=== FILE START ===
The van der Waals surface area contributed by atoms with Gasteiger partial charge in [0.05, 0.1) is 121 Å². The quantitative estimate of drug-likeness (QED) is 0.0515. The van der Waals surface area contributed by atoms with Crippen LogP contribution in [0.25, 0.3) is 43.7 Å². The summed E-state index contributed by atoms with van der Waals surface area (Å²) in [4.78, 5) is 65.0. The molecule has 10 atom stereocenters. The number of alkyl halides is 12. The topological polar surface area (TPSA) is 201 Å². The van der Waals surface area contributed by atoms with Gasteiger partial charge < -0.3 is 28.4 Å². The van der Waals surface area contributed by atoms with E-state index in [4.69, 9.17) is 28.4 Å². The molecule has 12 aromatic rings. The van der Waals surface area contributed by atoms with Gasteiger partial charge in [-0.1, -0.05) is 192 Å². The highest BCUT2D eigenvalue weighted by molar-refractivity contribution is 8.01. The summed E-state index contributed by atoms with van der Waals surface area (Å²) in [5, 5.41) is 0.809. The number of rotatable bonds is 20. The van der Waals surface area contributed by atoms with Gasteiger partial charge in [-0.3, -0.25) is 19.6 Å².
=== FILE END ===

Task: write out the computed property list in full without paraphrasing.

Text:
The van der Waals surface area contributed by atoms with Gasteiger partial charge in [0.05, 0.1) is 121 Å². The quantitative estimate of drug-likeness (QED) is 0.0515. The van der Waals surface area contributed by atoms with Crippen LogP contribution in [0.25, 0.3) is 43.7 Å². The summed E-state index contributed by atoms with van der Waals surface area (Å²) in [4.78, 5) is 65.0. The molecule has 10 atom stereocenters. The number of alkyl halides is 12. The topological polar surface area (TPSA) is 201 Å². The van der Waals surface area contributed by atoms with Gasteiger partial charge < -0.3 is 28.4 Å². The van der Waals surface area contributed by atoms with E-state index in [4.69, 9.17) is 28.4 Å². The molecule has 12 aromatic rings. The van der Waals surface area contributed by atoms with Gasteiger partial charge in [-0.1, -0.05) is 192 Å². The highest BCUT2D eigenvalue weighted by molar-refractivity contribution is 8.01. The summed E-state index contributed by atoms with van der Waals surface area (Å²) in [5, 5.41) is 0.809. The number of rotatable bonds is 20. The van der Waals surface area contributed by atoms with Gasteiger partial charge in [-0.3, -0.25) is 19.6 Å².